Much is made of Halloween’s ties to the occult, though research reveals that a lot of its association with the holiday might be more a matter of hype, opportunism, and aesthetic than anything else. Do distasteful and evil things take place on Halloween night? Regrettably, I’m sure of it. Is it really the devil’s holiday? I don’t think so. It could be, if that’s what you want to make of it, but to say October 31st is inherently evil is maybe to give more power to a calendar day than is warranted.
Some of Halloween’s roots, as I understand it, come from the Celtic “Festival Of The Dead” – a day to mark the end of the harvest season as well as the months of extended light before heading into the darker months. It was also a time to remember and even honor the dead. It was believed by the superstitious to coincide with a time when the barrier between the physical and the spirit world was thinner, leading to all kinds of bizarre notions of dressing up in fearsome masks in order to scare away any evil spirits that might have broken through.
I’m reminded of the hulking statues of fierce warriors that I saw guarding the gates of the Buddhist temple in Asakusa in Tokyo who were posted there to scare away evil spirits that might want to crash the party and harass devout temple goers. This kind of stuff reveals misguided ideas of good and evil, but is relatively harmless, I suppose—except to the degree that it distracts us from the truth of how the world really works.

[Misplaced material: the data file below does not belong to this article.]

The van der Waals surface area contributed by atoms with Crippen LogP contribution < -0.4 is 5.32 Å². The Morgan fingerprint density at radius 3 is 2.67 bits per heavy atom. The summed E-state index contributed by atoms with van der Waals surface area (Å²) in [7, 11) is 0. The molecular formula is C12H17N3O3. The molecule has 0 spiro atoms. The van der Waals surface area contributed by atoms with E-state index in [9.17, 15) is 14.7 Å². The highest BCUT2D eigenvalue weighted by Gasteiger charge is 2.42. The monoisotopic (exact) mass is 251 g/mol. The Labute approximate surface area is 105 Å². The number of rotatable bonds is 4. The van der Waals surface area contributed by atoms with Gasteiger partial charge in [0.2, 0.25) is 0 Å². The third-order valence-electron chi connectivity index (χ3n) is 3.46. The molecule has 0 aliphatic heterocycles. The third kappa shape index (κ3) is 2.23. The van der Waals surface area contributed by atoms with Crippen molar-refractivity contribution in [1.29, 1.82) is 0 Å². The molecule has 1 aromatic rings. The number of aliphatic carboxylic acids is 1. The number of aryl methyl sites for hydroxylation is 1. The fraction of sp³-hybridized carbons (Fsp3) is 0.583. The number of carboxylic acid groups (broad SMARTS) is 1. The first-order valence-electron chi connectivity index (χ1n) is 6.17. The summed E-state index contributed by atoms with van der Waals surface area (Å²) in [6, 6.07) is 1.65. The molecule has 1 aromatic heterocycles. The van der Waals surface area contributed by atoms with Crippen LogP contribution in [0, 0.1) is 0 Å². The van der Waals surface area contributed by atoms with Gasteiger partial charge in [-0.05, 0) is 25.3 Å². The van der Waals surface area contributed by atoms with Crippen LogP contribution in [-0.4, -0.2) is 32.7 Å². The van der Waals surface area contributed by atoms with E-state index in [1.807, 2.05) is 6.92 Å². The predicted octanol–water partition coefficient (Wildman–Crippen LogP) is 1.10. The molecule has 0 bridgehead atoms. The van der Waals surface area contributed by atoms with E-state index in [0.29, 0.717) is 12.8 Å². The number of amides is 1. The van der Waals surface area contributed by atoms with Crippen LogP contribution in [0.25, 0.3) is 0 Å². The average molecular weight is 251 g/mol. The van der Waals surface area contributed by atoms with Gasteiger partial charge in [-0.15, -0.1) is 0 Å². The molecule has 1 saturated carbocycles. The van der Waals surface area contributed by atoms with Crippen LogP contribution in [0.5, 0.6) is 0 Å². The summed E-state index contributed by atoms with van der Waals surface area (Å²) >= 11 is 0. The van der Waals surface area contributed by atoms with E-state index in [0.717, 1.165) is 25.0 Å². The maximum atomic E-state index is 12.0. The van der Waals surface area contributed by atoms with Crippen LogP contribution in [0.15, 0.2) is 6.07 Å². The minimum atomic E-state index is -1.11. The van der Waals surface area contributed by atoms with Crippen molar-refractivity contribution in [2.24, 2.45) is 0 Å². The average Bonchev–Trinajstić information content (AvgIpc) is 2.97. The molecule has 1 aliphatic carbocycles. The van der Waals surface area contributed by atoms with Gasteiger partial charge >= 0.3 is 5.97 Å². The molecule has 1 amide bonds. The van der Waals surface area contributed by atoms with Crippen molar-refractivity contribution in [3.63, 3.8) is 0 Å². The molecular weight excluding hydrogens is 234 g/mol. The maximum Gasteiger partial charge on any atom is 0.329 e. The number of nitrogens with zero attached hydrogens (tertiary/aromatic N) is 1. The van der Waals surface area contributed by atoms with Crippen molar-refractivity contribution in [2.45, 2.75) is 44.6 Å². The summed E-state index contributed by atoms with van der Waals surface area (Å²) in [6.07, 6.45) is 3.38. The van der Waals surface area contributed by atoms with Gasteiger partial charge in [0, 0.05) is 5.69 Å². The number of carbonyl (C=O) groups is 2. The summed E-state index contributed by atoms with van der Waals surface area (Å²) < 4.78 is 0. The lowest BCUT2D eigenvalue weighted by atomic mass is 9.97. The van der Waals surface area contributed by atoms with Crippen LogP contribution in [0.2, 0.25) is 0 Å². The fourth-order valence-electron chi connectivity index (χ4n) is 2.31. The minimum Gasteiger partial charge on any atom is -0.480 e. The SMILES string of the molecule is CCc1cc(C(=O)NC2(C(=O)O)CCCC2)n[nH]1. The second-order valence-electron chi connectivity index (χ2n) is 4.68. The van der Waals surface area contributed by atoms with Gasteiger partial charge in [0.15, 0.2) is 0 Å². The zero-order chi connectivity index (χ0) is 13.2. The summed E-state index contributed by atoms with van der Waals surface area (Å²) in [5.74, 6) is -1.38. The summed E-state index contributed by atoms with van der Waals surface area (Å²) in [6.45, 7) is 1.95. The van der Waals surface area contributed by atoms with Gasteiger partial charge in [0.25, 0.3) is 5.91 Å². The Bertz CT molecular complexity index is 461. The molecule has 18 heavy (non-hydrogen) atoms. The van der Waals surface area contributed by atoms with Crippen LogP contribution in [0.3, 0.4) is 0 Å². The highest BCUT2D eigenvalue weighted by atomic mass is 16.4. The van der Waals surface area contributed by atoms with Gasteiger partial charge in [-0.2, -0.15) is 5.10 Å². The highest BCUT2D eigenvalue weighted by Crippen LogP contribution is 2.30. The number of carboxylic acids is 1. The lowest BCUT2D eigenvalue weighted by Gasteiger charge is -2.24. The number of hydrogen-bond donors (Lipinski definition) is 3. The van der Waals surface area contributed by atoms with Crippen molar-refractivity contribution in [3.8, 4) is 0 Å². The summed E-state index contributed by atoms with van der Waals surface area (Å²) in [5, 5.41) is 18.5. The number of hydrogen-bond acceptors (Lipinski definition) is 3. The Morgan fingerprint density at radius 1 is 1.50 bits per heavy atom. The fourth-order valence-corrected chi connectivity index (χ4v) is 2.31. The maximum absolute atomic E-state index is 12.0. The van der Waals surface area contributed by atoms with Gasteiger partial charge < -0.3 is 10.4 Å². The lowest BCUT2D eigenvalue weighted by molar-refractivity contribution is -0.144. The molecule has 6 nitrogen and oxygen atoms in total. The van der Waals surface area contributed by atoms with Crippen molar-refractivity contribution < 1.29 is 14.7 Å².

So it’s not my intent to diminish the reality of Satan and his work—I imagine the devil is pleased when we don’t believe he exists. But I’m sure he is even happier when we are distracted by distorted and misguided notions of who he is and what he’s doing.
I’m not convinced that Satan is as determined to recruit worshippers as much as he’s content to influence us to worship ourselves, which is the very thing we are most eager to do. The temptation in the Garden, if we remember, was that we would “be as gods”, that we would be central and in the driver’s seat. Are there those who devote their lives to actual devil worship? Yes, I’m sure. But let me suggest that whenever any of us serve ourselves—when we are self-centered—we serve Lucifer’s agenda and participate, intentionally or not, in the work of the devil. All the hurt, war, poverty, dissension, and deceit that are born of our selfishness has brought more hell on earth than the relatively small number of sincere Satanists, whose religious identity seems more or less driven by a desire to be counter-cultural and empowered, which in the end is more about self-service than genuine religious devotion anyway. Marilyn Manson’s behavior is less a devilish threat than it is a desperate kind of attention seeking.
In other words, it’s probable that my misguided attempts at taking a stand against Halloween, rooted in my own fear and self-righteousness, may have done more to distract myself and those around me from the more legitimate and potent works of the devil. One thing I do know for sure is that they didn’t do a thing to make the gospel look beautiful. They probably just made me and my faith look small, foolish, and full of judgment.
And this brings me back to the matter of carving jack-o-lanterns. When I was first married, I was reticent about such pagan practices in our home, assuming there to be something inherently sinister about carving a face in the flesh of a pumpkin. When kids would come to our door that first year, I’d awkwardly explain that we didn’t have candy because we didn’t participate in Halloween (until I couldn’t stomach it anymore and just stopped answering the door). And though it pains me greatly to admit this, I will confess in the interest of truth-telling that I may have even handed out some gospel tracts to trick-or-treaters that year.